1. 1.

    The present report shows an intraspecific, sexually dimorphic variation in harmonic content and waveform, as well as intensity, of the Electric Organ Discharges (EODs) in the green knife fish, Eigenmannia (Figs 2, 11). There is a close correlation between harmonic content of the EODs and waveform (as defined by the ratio of intervals between zero-crossings in the two half-waves of one EOD cycle; Fig. 3). The aim of the following experiments was to determine whether the fish are sensitive to differences in stimulus waveform or harmonic content.

  2. 2.

    Stimulation with electric fields of various waveforms but equal peak-to-peak amplitudes at frequencies close to the fish's frequency elicited the Jamming Avoidance Response (JAR) which is an EOD frequency change increasing the frequency difference (Watanabe & Takeda, 1963). The strength of JARs to distorted square wave and sawtooth stimuli was 25% smaller than that elicited by sine wave stimuli (Fig. 6). Undistorted square waves elicited stronger responses than sine waves, while undistorted sawtooth waves were the least effective (Table 1). The differences in response strength were proportional to differences in the intensity of the fundamental frequency or first harmonic, f1, of the stimulus waveforms.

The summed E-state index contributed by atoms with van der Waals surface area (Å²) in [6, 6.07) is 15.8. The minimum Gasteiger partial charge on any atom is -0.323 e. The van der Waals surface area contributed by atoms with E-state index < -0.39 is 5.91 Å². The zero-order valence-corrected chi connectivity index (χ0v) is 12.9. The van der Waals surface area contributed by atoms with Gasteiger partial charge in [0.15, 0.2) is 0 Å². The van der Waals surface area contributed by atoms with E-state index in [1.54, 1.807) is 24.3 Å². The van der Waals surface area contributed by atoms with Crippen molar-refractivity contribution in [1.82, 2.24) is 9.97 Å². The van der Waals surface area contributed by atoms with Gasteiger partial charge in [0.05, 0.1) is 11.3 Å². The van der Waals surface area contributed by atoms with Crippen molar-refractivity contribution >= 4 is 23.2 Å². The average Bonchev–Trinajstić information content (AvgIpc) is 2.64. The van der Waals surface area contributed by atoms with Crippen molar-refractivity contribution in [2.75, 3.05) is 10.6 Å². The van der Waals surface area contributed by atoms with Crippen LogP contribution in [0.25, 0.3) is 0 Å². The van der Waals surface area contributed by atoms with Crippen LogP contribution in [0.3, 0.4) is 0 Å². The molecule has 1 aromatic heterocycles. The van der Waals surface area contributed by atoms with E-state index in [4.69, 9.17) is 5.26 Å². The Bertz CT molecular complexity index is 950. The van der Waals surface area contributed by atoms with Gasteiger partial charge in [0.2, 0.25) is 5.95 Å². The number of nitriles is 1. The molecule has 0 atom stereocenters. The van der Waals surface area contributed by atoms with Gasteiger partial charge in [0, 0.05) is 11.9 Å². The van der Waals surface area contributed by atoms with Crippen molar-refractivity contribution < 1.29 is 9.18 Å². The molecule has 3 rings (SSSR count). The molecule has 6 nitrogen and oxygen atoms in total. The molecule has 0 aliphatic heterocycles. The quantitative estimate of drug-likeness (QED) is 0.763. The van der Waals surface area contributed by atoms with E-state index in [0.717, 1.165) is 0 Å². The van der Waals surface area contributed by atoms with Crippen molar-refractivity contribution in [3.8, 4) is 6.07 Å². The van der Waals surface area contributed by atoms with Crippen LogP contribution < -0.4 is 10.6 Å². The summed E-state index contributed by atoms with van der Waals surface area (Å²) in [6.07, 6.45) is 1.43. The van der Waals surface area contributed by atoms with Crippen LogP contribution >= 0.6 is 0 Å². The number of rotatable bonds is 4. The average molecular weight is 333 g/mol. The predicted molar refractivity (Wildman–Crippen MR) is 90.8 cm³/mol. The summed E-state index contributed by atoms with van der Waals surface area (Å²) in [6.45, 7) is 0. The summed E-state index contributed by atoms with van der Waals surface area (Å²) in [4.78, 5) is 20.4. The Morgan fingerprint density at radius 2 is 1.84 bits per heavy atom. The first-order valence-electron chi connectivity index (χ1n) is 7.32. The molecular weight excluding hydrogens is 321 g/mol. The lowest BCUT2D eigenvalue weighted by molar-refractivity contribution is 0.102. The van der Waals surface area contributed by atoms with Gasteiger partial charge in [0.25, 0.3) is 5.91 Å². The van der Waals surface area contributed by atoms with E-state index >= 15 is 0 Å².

3. 3.

    Subharmonic stimuli of nine artificial or synthesized natural waveforms at frequencies near one-half or one-third of the EOD resting frequency elicited responses only when a strong higher harmonic, or overtone, of the stimulus was close to the EOD fundamental frequency (Fig. 7). Stimuli of different waveforms, but identical spectral amplitudes, elicited similar responses not significantly different from each other, at stimulus frequencies near one-half (Table 3) and near the EOD resting frequency (Fig. 10).

  4. 4.

    Eigenmannia's JARs to synthesized male EODs at frequencies close to the fish's frequency were weaker than those to female EODs of equal peak-to-peak amplitude. The weaker response was proportional to the weaker intensity of the first harmonic of the male EOD (Fig. 12). A stimulus frequency near one-half of the EOD baseline frequency evoked opposite results, as the second harmonic, f2, of the male EOD was relatively four times stronger than that of the female EOD (Table 4).

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